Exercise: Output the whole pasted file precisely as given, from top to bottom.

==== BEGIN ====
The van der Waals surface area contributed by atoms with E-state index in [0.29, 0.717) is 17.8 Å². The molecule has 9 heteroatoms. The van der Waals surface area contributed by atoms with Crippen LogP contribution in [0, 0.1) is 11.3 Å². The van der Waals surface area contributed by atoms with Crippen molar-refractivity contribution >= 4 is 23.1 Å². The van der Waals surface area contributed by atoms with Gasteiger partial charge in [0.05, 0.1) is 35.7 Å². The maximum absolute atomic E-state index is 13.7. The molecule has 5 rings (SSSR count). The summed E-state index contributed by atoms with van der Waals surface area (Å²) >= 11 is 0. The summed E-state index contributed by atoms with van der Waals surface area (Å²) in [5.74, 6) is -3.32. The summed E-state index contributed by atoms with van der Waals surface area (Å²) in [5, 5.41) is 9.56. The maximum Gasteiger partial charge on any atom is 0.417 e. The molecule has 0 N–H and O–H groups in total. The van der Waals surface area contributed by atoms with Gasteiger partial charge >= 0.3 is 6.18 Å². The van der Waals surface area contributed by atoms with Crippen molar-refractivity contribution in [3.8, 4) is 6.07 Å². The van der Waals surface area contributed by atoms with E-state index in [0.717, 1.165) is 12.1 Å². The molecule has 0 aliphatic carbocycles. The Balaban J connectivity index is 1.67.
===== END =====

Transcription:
The van der Waals surface area contributed by atoms with E-state index in [0.29, 0.717) is 17.8 Å². The molecule has 9 heteroatoms. The van der Waals surface area contributed by atoms with Crippen LogP contribution in [0, 0.1) is 11.3 Å². The van der Waals surface area contributed by atoms with Crippen molar-refractivity contribution >= 4 is 23.1 Å². The van der Waals surface area contributed by atoms with Gasteiger partial charge in [0.05, 0.1) is 35.7 Å². The maximum absolute atomic E-state index is 13.7. The molecule has 5 rings (SSSR count). The summed E-state index contributed by atoms with van der Waals surface area (Å²) >= 11 is 0. The summed E-state index contributed by atoms with van der Waals surface area (Å²) in [5.74, 6) is -3.32. The summed E-state index contributed by atoms with van der Waals surface area (Å²) in [5, 5.41) is 9.56. The maximum Gasteiger partial charge on any atom is 0.417 e. The molecule has 0 N–H and O–H groups in total. The van der Waals surface area contributed by atoms with Gasteiger partial charge >= 0.3 is 6.18 Å². The van der Waals surface area contributed by atoms with Crippen molar-refractivity contribution in [3.8, 4) is 6.07 Å². The van der Waals surface area contributed by atoms with E-state index in [0.717, 1.165) is 12.1 Å². The molecule has 0 aliphatic carbocycles. The Balaban J connectivity index is 1.67.